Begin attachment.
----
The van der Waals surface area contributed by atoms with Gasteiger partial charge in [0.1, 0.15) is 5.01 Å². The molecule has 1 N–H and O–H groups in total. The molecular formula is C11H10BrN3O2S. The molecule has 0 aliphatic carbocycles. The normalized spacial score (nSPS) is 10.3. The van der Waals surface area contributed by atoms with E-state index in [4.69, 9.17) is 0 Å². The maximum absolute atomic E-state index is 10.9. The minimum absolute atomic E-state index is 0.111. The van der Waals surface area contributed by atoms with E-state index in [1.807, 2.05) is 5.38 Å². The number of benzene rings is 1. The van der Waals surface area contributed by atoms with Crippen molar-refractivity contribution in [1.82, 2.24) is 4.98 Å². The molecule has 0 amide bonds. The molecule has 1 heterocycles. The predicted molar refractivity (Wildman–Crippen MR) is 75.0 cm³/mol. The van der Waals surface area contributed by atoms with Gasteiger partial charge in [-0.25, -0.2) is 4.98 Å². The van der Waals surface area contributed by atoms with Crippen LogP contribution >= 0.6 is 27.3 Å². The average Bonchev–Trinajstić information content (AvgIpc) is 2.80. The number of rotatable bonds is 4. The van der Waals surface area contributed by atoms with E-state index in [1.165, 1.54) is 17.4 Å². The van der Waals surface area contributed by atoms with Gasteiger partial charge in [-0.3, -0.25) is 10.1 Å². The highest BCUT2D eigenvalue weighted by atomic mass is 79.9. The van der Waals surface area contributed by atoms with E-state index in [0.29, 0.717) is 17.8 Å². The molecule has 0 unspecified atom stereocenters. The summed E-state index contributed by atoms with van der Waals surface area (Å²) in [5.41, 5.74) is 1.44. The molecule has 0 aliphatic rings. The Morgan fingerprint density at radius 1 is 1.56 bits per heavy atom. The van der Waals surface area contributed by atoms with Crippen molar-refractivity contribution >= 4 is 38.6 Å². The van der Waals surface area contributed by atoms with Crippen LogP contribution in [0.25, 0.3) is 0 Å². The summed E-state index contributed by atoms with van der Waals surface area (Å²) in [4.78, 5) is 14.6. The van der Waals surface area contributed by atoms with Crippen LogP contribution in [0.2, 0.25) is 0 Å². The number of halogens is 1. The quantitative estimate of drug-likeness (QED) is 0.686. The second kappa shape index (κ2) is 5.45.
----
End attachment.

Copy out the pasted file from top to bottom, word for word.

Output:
The van der Waals surface area contributed by atoms with Gasteiger partial charge in [0.1, 0.15) is 5.01 Å². The molecule has 1 N–H and O–H groups in total. The molecular formula is C11H10BrN3O2S. The molecule has 0 aliphatic carbocycles. The normalized spacial score (nSPS) is 10.3. The van der Waals surface area contributed by atoms with E-state index in [4.69, 9.17) is 0 Å². The maximum absolute atomic E-state index is 10.9. The minimum absolute atomic E-state index is 0.111. The van der Waals surface area contributed by atoms with E-state index in [1.807, 2.05) is 5.38 Å². The number of benzene rings is 1. The van der Waals surface area contributed by atoms with Crippen molar-refractivity contribution in [1.82, 2.24) is 4.98 Å². The molecule has 0 amide bonds. The molecule has 1 heterocycles. The predicted molar refractivity (Wildman–Crippen MR) is 75.0 cm³/mol. The van der Waals surface area contributed by atoms with Gasteiger partial charge in [-0.25, -0.2) is 4.98 Å². The van der Waals surface area contributed by atoms with Crippen LogP contribution >= 0.6 is 27.3 Å². The average Bonchev–Trinajstić information content (AvgIpc) is 2.80. The number of rotatable bonds is 4. The van der Waals surface area contributed by atoms with E-state index in [1.165, 1.54) is 17.4 Å². The van der Waals surface area contributed by atoms with Gasteiger partial charge in [-0.3, -0.25) is 10.1 Å². The highest BCUT2D eigenvalue weighted by atomic mass is 79.9. The van der Waals surface area contributed by atoms with E-state index in [0.29, 0.717) is 17.8 Å². The molecule has 0 unspecified atom stereocenters. The summed E-state index contributed by atoms with van der Waals surface area (Å²) in [5.41, 5.74) is 1.44. The molecule has 0 aliphatic rings. The Morgan fingerprint density at radius 1 is 1.56 bits per heavy atom. The van der Waals surface area contributed by atoms with Crippen molar-refractivity contribution >= 4 is 38.6 Å². The van der Waals surface area contributed by atoms with Crippen LogP contribution in [0.25, 0.3) is 0 Å². The summed E-state index contributed by atoms with van der Waals surface area (Å²) in [4.78, 5) is 14.6. The van der Waals surface area contributed by atoms with Crippen LogP contribution in [0.2, 0.25) is 0 Å². The number of halogens is 1. The quantitative estimate of drug-likeness (QED) is 0.686. The second kappa shape index (κ2) is 5.45.